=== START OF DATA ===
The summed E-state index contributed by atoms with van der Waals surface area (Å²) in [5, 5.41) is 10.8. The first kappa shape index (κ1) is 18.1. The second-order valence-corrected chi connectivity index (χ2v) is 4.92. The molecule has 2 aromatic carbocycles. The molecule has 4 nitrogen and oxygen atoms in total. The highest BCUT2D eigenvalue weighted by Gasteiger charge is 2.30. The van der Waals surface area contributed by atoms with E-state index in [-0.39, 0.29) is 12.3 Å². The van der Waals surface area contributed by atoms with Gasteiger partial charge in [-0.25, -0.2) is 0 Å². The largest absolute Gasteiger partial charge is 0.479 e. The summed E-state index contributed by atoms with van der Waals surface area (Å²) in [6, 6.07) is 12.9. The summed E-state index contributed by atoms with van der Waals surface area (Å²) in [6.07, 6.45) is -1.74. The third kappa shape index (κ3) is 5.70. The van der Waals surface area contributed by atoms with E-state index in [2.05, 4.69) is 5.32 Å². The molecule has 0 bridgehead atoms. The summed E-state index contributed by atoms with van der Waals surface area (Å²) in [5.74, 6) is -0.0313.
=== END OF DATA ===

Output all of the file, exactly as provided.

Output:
The summed E-state index contributed by atoms with van der Waals surface area (Å²) in [5, 5.41) is 10.8. The first kappa shape index (κ1) is 18.1. The second-order valence-corrected chi connectivity index (χ2v) is 4.92. The molecule has 2 aromatic carbocycles. The molecule has 4 nitrogen and oxygen atoms in total. The highest BCUT2D eigenvalue weighted by Gasteiger charge is 2.30. The van der Waals surface area contributed by atoms with E-state index in [-0.39, 0.29) is 12.3 Å². The van der Waals surface area contributed by atoms with Gasteiger partial charge in [-0.25, -0.2) is 0 Å². The largest absolute Gasteiger partial charge is 0.479 e. The summed E-state index contributed by atoms with van der Waals surface area (Å²) in [6, 6.07) is 12.9. The summed E-state index contributed by atoms with van der Waals surface area (Å²) in [6.07, 6.45) is -1.74. The third kappa shape index (κ3) is 5.70. The van der Waals surface area contributed by atoms with E-state index in [2.05, 4.69) is 5.32 Å². The molecule has 0 bridgehead atoms. The summed E-state index contributed by atoms with van der Waals surface area (Å²) in [5.74, 6) is -0.0313.